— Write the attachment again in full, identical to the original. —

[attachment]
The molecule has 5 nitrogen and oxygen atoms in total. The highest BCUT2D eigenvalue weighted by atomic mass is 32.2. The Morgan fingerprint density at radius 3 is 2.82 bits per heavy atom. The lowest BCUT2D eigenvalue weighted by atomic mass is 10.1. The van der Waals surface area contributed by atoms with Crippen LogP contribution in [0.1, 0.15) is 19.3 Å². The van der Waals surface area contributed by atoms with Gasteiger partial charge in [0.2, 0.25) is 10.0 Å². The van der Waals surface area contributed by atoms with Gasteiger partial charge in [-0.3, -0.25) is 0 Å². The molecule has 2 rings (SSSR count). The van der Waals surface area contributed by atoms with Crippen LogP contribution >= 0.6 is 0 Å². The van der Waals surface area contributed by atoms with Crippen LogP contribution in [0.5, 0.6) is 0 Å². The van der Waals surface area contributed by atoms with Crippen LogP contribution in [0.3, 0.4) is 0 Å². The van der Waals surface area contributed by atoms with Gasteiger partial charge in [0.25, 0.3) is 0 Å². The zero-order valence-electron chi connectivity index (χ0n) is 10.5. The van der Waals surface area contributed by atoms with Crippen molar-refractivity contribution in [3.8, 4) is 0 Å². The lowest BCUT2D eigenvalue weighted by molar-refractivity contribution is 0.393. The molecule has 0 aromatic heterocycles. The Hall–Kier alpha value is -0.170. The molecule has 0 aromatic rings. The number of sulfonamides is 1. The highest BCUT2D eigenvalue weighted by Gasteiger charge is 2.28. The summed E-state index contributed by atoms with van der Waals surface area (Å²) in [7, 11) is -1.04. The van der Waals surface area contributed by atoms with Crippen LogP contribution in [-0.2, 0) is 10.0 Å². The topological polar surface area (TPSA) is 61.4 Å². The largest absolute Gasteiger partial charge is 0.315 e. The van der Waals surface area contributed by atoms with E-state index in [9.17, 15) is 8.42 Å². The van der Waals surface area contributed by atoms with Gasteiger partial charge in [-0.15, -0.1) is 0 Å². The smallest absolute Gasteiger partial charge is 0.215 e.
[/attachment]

The molecule has 5 nitrogen and oxygen atoms in total. The highest BCUT2D eigenvalue weighted by atomic mass is 32.2. The Morgan fingerprint density at radius 3 is 2.82 bits per heavy atom. The lowest BCUT2D eigenvalue weighted by atomic mass is 10.1. The van der Waals surface area contributed by atoms with Crippen LogP contribution in [0.1, 0.15) is 19.3 Å². The van der Waals surface area contributed by atoms with Gasteiger partial charge in [0.2, 0.25) is 10.0 Å². The van der Waals surface area contributed by atoms with Gasteiger partial charge in [-0.3, -0.25) is 0 Å². The molecule has 2 rings (SSSR count). The van der Waals surface area contributed by atoms with Crippen LogP contribution >= 0.6 is 0 Å². The van der Waals surface area contributed by atoms with Crippen LogP contribution in [0.5, 0.6) is 0 Å². The van der Waals surface area contributed by atoms with Crippen LogP contribution in [0.3, 0.4) is 0 Å². The van der Waals surface area contributed by atoms with Gasteiger partial charge in [0.25, 0.3) is 0 Å². The zero-order valence-electron chi connectivity index (χ0n) is 10.5. The van der Waals surface area contributed by atoms with Crippen molar-refractivity contribution in [3.8, 4) is 0 Å². The lowest BCUT2D eigenvalue weighted by molar-refractivity contribution is 0.393. The molecule has 0 aromatic heterocycles. The Hall–Kier alpha value is -0.170. The molecule has 0 aromatic rings. The number of sulfonamides is 1. The highest BCUT2D eigenvalue weighted by Gasteiger charge is 2.28. The summed E-state index contributed by atoms with van der Waals surface area (Å²) in [7, 11) is -1.04. The van der Waals surface area contributed by atoms with Crippen LogP contribution in [-0.2, 0) is 10.0 Å². The topological polar surface area (TPSA) is 61.4 Å². The largest absolute Gasteiger partial charge is 0.315 e. The van der Waals surface area contributed by atoms with E-state index in [9.17, 15) is 8.42 Å². The van der Waals surface area contributed by atoms with Gasteiger partial charge in [-0.15, -0.1) is 0 Å². The smallest absolute Gasteiger partial charge is 0.215 e.